Abstract: Competition from large crabgrass is often responsible for the establishment failure of spring-seeded cool-season turfgrasses. The objective of this study was to determine how soon after seedling emergence dithiopyr could be applied without causing unacceptable damage to Kentucky bluegrass. Dithiopyr at 0.28 and 0.56 kg/ha was applied at various times prior to seeding and after emergence of Kentucky bluegrass in the field and greenhouse. Dithiopyr damaged Kentucky bluegrass seedlings in the greenhouse when applied earlier than 10 d after emergence (DAE) at 0.28 kg/ha and 14 DAE at 0.56 kg/ha. In the field study with heavy large crabgrass infestation, no significant phytotoxicity or long-term thinning occurred with any application of dithiopyr after emergence of Kentucky bluegrass. Dithiopyr applied as early as 3 DAE improved cover of Kentucky bluegrass by reducing competition from large crabgrass. When seeding is done early in spring before large crabgrass germination, dithiopyr could be applied at 0.28 kg/ha 10 DAE or at 0.56 kg/ha 14 DAE without risk of injury. Dithiopyr could be applied as early as 3 DAE on sites with heavy large crabgrass pressure or to late spring seedings when large crabgrass is germinating because the risk of turf thinning is warranted given the benefit of reduced large crabgrass competition for the desired turf.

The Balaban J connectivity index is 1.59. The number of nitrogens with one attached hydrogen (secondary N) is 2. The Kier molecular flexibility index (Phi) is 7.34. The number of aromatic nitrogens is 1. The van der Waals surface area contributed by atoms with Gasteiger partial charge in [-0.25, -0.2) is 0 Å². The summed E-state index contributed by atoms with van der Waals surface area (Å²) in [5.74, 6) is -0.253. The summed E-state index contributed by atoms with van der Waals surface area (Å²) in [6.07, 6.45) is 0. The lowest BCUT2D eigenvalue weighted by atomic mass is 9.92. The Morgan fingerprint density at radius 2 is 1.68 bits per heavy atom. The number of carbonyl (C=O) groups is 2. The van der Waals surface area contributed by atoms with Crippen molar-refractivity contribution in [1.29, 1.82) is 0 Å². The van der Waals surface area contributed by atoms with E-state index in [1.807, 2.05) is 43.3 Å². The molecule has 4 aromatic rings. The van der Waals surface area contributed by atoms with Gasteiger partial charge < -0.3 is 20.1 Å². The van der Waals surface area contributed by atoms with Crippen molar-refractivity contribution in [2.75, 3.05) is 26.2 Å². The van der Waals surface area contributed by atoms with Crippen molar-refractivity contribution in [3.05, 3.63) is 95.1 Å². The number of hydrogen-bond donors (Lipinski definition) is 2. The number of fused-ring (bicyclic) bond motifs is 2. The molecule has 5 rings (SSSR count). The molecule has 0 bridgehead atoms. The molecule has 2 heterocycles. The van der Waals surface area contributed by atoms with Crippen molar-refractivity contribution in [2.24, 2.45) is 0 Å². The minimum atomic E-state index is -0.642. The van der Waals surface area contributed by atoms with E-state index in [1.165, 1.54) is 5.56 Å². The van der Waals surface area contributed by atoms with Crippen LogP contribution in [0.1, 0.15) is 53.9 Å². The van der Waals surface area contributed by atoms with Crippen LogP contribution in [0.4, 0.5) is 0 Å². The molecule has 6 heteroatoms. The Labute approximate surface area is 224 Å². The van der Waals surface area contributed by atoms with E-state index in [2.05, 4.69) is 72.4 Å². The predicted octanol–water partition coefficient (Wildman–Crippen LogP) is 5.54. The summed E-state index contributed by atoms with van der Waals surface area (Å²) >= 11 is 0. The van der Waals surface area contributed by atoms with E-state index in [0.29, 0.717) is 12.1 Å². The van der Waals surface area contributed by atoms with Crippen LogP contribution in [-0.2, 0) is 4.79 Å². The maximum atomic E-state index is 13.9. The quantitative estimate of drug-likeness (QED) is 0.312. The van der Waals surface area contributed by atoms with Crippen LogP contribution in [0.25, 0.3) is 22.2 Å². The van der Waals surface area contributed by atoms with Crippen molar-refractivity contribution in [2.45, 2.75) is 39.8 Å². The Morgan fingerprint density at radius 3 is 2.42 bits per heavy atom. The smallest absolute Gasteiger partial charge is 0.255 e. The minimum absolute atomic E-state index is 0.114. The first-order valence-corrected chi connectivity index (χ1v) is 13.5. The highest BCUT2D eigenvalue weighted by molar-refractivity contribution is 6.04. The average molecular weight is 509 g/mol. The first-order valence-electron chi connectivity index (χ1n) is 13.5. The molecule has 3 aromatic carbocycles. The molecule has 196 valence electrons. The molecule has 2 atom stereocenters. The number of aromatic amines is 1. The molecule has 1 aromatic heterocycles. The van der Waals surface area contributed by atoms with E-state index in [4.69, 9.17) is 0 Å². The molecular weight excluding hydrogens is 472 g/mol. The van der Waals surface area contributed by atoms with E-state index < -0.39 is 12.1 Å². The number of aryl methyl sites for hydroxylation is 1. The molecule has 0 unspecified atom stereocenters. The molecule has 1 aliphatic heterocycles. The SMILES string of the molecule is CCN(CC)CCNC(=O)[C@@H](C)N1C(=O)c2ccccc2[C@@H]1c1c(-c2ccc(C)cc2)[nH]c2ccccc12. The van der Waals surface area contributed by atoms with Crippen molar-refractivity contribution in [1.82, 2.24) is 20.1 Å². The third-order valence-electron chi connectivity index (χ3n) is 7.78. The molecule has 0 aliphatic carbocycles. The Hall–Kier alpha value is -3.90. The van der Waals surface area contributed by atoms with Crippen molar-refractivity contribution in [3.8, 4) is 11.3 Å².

Nomenclature: Dithiopyr; large crabgrass, Digitaria sanguinalis (L.) Scop. #3 DIGSA; Kentucky bluegrass, Poa pratensis L. ‘America’, # POAPR.
Additional index words: Preemergence herbicides.
Abbreviations: DAE, days after emergence; POST, postemergence; PRE, preemergence; WAE, weeks after emergence.